A Berry Special Valentine!
This article was written by Twila Anderson, a student in our Nutrition Diagnostics program.
Berries have been described as ‘nature’s candy’ and there are major benefits to including them in your diet. Valentine’s Day is a perfect time to give berries a try and share with your loved one!
In our day-to-day life we are exposed to pesky molecules called free radicals. These free radicals can exist both in the atmosphere as well as naturally within our own bodies. Free radicals can negatively interact with cells and other components in our body, which leads to gradual damage of our DNA, proteins, and lipids. An important way to minimize damage is to consume antioxidants. An antioxidant is another type of molecule that will interact with the free radicals, preventing them from interacting with our cells (1). Berries are high in the antioxidant, anthocyanin. This includes strawberries, raspberries, blackberries, blueberries, and cranberries. Anthocyanins have been found to prevent free radical damage which in turn leads to inflammation and chronic diseases such as heart disease, diabetes and certain cancers.
Although you may recognize vitamin C as being an antioxidant, the benefits are so high that we can consider it in a category of its own! It is most known for its benefits on the immune system, but it also helps keep our skin healthy and helps our wounds heal. We cannot produce vitamin C on our own, so we must get it from our diet (1). The recommended dietary allowance for vitamin C is 90mg for men and 75mg for women. Strawberries have been shown to have some of the highest vitamin c content of all berries. Just 1/2 cup of sliced strawberries provides 49mg of vitamin C, which is already half of the daily value (3).
Unfortunately, most people aren’t meeting their fiber needs. In fact, 90-97% of people don’t the recommended 25g of fiber a day (4). Fiber encourages the health of the gastrointestinal tract by feeding our microbiome, preventing constipation, and preventing more serious conditions such as diverticulitis. The daily intake of 2 servings of fiber rich fruits can promote regularity and help to protect against constipation (6). We can promote the health of our gastrointestinal tract with the high fiber content of berries. Below is a list of common berries and the amount fiber in a cup of each (5).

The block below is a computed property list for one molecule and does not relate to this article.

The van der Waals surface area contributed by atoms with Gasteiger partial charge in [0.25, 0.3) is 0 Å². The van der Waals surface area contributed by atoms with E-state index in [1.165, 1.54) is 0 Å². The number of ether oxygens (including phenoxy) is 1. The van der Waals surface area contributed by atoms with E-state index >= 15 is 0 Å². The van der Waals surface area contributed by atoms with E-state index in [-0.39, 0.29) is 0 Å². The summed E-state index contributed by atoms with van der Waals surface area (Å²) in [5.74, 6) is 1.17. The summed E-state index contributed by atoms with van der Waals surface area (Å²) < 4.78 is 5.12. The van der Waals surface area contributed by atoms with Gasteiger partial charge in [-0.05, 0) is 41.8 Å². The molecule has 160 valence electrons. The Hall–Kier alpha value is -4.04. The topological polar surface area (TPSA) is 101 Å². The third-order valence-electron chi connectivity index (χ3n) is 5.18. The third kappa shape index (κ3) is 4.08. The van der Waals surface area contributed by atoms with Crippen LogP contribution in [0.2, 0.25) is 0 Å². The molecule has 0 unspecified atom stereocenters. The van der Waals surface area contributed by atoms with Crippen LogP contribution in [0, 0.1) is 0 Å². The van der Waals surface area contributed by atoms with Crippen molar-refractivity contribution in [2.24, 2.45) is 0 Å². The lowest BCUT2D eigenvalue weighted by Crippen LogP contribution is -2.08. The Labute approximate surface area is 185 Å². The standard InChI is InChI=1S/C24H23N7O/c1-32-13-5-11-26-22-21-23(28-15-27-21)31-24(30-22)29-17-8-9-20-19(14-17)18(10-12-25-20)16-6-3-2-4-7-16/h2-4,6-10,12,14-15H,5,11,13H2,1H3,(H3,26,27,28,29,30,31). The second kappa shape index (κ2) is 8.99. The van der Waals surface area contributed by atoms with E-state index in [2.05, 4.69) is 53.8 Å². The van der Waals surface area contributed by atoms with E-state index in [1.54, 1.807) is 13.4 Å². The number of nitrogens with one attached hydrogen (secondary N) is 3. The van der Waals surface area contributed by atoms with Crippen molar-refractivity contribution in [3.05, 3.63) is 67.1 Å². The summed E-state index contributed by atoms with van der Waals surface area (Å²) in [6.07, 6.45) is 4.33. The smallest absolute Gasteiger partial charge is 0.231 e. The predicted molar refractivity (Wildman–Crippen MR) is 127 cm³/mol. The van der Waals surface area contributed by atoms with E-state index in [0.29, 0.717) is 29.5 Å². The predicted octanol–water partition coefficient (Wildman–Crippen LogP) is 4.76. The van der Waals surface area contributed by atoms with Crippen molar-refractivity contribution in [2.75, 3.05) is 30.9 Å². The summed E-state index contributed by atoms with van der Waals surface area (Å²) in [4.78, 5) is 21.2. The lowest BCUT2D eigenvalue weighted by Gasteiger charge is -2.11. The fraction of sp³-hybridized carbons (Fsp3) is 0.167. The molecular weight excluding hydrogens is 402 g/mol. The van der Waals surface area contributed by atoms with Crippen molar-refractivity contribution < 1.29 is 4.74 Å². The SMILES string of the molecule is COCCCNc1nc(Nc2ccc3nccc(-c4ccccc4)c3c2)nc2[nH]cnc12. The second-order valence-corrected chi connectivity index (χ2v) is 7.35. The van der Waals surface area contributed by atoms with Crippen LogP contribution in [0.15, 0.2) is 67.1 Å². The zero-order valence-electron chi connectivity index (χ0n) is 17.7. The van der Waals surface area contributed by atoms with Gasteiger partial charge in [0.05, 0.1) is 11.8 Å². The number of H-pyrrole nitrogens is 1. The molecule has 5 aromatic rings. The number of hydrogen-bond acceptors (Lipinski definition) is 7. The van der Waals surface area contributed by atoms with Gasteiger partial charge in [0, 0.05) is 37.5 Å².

Low Calorie Snack
Berries are a delicious low-calorie snack that can be included in almost every dietary pattern. If you’re feeling snack-ish, reaching for a hand full of berries instead of other non-nutrient, calorically dense snacks can help keep off extra pounds. One study that showed a correlation between eating whole fruits and weight loss discovered that blueberries and strawberries were among the top five fruits related to weight change (7). To put this into perspective, 1 cup of blackberries contains only 60 calories, whereas a box of Sour Patch Kids candy (40 pieces) has 370 calories (5).
To help make your Valentine’s Day sweet, healthy, and festive, I recommend making this Mixed Berry Oatmeal crumble bars recipe to share with friends and family. These bars contain the delicious blueberries, raspberries, and strawberries that have been mentioned above.
- Lobo, V., Patil, A., Phatak, A., & Chandra, N. (2010). Free radicals, antioxidants, and functional foods: Impact on human health. Pharmacognosy reviews, 4(8), 118–126. https://doi.org/10.4103/0973-7847.70902
- Skrovankova, S., Sumczynski, D., Mlcek, J., Jurikova, T., & Sochor, J. (2015). Bioactive Compounds and Antioxidant Activity in Different Types of Berries. International journal of molecular sciences, 16(10), 24673–24706. https://doi.org/10.3390/ijms161024673
- Dietary Guidelines for Americans, 2020-2025 and Online Materials | Dietary Guidelines for Americans. (2020). Www.dietaryguidelines.gov. https://www.dietaryguidelines.gov/resources/2020-2025-dietary-guidelines-online-materials
- Dreher M. L. (2018). Whole Fruits and Fruit Fiber Emerging Health Effects. Nutrients, 10(12), 1833. https://doi.org/10.3390/nu10121833
- Dreher, M. L., & Ford, N. A. (2020). A Comprehensive Critical Assessment of Increased Fruit and Vegetable Intake on Weight Loss in Women. Nutrients, 12(7), 1919. https://doi.org/10.3390/nu12071919